Sunday Musings: The 10 Best Days Vs. The 10 Worst Days



Hat tip goes to reader David for providing the above chart, which was created by Pension Partners.

There are a few interesting observations about this data set:

• The 10 best days account for 50% of the buy and hold performance (roughly 0.2% of the days from 1993 to August 2010).

• Classic “Buy & Hold” nets $324,330.15

• Missing the 10 Best Days gives up more than 50% of the Buy & Hold performance: $156,354.12

• If you manage to avoid the 10 Worst Days, your portfolio more than doubles the Buy & Hold performance: $692,693.90

The lesson I take from this: It is great if you can avoid the major down days, but only if you can do so in a way that does not have you missing the major up days. If you manage to avoid all of the Worst days, but miss all of the Best days too, then your portfolio performance will be is nearly the same as straight Buy & Hold (but with additional taxes and commissions paid).

Now the reality is no one will consistently miss all the worst days — I’m the first guy to admit our 100% Cash call the day before the flash crash was dumb luck — but you can avoid being long for most of a secular bear market. If you can miss the longer downtrends, you end up way ahead. Not drops that last days or weeks, but the secular months and quarters in the red.

That might be more challenging approach to chart — but it’s worth exploring . . .

It has always been my belief that avoiding the downside is far more important for long-term portfolio performance than to participate in every uptick the market throws at you.

The above chart makes a good point in demonstrating that, unfortunately, only on a buy and hold basis. It would be interesting to see what the effect would be when used with the rules of trend tracking, where you automatically avoid the worst days in the market.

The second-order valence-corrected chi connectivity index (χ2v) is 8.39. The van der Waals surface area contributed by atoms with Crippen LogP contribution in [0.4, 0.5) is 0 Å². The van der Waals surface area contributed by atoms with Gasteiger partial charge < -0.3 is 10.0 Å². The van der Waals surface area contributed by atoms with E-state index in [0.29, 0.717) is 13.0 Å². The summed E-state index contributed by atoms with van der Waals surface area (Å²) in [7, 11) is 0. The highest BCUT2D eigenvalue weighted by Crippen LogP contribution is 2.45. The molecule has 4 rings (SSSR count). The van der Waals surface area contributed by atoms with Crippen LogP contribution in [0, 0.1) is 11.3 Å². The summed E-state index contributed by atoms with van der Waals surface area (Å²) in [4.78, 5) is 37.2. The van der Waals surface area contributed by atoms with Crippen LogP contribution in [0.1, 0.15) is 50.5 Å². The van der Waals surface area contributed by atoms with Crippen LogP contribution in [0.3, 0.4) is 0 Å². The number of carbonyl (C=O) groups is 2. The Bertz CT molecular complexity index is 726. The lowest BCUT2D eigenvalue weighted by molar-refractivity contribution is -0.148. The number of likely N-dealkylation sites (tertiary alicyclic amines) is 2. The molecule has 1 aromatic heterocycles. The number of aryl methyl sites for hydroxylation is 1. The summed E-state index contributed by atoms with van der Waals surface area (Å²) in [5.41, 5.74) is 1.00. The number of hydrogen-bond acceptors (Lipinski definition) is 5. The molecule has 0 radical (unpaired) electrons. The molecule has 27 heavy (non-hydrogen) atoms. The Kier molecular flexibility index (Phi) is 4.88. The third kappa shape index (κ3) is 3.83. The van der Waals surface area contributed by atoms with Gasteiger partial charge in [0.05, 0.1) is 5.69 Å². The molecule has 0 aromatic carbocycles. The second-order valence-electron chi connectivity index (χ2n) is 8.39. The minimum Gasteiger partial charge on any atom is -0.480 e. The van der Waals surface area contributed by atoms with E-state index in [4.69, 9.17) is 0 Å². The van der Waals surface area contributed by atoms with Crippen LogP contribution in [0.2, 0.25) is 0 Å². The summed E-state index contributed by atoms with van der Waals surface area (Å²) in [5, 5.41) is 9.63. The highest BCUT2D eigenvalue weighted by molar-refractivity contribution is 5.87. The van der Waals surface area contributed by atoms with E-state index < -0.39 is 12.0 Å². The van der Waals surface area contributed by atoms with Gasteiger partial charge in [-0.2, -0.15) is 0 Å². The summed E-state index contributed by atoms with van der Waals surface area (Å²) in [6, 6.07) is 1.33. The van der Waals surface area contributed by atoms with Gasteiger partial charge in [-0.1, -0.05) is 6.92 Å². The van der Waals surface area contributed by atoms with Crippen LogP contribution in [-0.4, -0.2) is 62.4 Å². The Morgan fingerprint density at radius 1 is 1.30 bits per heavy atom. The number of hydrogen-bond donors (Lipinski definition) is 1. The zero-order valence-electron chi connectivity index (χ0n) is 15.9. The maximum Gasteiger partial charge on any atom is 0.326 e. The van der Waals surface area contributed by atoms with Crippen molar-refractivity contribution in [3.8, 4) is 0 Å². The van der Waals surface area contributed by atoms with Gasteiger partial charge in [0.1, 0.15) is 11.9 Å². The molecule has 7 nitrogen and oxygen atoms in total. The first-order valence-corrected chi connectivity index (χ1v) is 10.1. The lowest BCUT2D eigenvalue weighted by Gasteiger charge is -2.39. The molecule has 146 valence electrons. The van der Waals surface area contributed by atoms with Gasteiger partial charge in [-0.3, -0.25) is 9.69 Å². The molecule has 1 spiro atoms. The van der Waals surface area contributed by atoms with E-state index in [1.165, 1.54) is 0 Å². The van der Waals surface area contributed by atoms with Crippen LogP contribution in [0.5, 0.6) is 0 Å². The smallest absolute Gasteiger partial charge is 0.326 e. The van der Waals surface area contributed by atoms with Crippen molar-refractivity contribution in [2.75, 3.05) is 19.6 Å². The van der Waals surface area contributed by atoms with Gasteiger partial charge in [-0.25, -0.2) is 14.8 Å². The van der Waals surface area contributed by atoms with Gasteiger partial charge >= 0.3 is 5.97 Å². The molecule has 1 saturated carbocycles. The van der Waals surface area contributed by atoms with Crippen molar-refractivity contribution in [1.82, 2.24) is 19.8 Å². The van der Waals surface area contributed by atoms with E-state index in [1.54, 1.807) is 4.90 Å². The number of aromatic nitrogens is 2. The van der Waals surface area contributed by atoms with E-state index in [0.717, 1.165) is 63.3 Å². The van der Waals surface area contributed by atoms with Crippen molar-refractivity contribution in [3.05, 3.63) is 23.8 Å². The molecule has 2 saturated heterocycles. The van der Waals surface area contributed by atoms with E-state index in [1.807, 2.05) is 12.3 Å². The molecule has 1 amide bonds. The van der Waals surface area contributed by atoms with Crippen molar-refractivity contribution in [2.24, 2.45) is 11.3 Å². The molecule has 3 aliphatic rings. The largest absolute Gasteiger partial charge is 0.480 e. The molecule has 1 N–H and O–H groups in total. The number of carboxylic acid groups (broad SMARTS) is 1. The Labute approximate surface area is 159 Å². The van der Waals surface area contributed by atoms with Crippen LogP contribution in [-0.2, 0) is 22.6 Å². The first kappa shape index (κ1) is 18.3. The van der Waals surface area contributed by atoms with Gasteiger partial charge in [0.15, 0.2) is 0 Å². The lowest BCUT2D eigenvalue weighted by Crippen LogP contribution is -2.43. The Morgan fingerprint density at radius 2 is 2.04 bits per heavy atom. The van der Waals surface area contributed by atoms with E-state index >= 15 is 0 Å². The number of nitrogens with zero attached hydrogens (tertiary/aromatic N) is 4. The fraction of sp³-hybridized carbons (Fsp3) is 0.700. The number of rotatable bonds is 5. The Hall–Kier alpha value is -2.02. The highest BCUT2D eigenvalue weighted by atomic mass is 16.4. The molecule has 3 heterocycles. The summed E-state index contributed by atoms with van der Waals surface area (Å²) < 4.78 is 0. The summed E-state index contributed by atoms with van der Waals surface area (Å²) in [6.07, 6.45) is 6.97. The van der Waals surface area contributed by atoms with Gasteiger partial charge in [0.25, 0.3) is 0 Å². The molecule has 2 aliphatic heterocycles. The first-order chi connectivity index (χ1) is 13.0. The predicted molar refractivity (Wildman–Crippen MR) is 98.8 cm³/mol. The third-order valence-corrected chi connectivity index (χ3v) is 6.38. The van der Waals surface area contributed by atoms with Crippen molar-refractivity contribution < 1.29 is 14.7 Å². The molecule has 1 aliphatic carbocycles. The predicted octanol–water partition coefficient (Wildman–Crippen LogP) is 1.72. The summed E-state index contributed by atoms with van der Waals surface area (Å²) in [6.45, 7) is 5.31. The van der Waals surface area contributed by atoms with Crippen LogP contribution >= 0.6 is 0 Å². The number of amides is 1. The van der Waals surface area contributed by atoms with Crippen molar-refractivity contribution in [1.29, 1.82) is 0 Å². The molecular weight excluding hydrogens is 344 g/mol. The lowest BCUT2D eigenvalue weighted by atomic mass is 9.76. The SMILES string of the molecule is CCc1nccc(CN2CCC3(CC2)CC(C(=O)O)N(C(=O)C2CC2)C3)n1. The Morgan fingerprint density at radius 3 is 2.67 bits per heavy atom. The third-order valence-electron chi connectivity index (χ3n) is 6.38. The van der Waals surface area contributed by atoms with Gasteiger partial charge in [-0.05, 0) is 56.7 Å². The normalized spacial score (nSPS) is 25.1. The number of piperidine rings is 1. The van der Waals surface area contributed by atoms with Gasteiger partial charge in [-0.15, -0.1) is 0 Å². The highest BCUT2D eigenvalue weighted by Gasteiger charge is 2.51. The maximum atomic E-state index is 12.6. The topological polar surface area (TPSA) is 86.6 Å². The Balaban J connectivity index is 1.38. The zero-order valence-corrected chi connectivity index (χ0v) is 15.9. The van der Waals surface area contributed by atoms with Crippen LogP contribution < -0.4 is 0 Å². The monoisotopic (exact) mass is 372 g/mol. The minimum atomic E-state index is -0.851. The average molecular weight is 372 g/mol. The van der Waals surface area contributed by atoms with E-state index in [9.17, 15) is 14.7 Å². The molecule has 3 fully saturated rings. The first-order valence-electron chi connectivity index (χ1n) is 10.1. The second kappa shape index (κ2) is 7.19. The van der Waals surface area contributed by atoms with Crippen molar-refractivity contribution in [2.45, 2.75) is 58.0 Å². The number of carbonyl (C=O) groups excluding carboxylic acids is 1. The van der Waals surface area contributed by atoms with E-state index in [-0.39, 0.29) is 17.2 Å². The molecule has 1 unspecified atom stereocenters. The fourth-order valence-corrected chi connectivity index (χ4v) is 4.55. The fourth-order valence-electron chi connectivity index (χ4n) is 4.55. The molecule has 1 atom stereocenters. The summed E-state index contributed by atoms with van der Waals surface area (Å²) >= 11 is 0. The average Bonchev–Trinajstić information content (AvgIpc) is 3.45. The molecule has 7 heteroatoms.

At the same time, however, some of the best days in terms of rebound rallies may very well happen while in bear market territory; so you would miss those as well.

Since it is impossible to foresee when the best days or the worst days are about to happen, this analysis is pretty useless as an investment method. Trend Tracking on the other hand offers a viable alternative.

Let’s look at our last domestic sell signal effective 6/23/08. The S&P; 500 stood at 1,318 and closed last Friday at 1,149. That means it still has to gain another 14.74% just to reach the breakeven point despite the sharp rallies off the March 09 lows.

I am sure that during the period we were out of the market (6/23/08 to 6/3/09) we saw some of the worst days and some of the very best ones. The key, however, was to be out altogether to avoid the market meltdown, which makes it unimportant as to whether we participated in the best recovery days or not.

About Ulli Niemann

Ulli Niemann is the publisher of "The ETF Bully" and is a Registered Investment Advisor. Learn more
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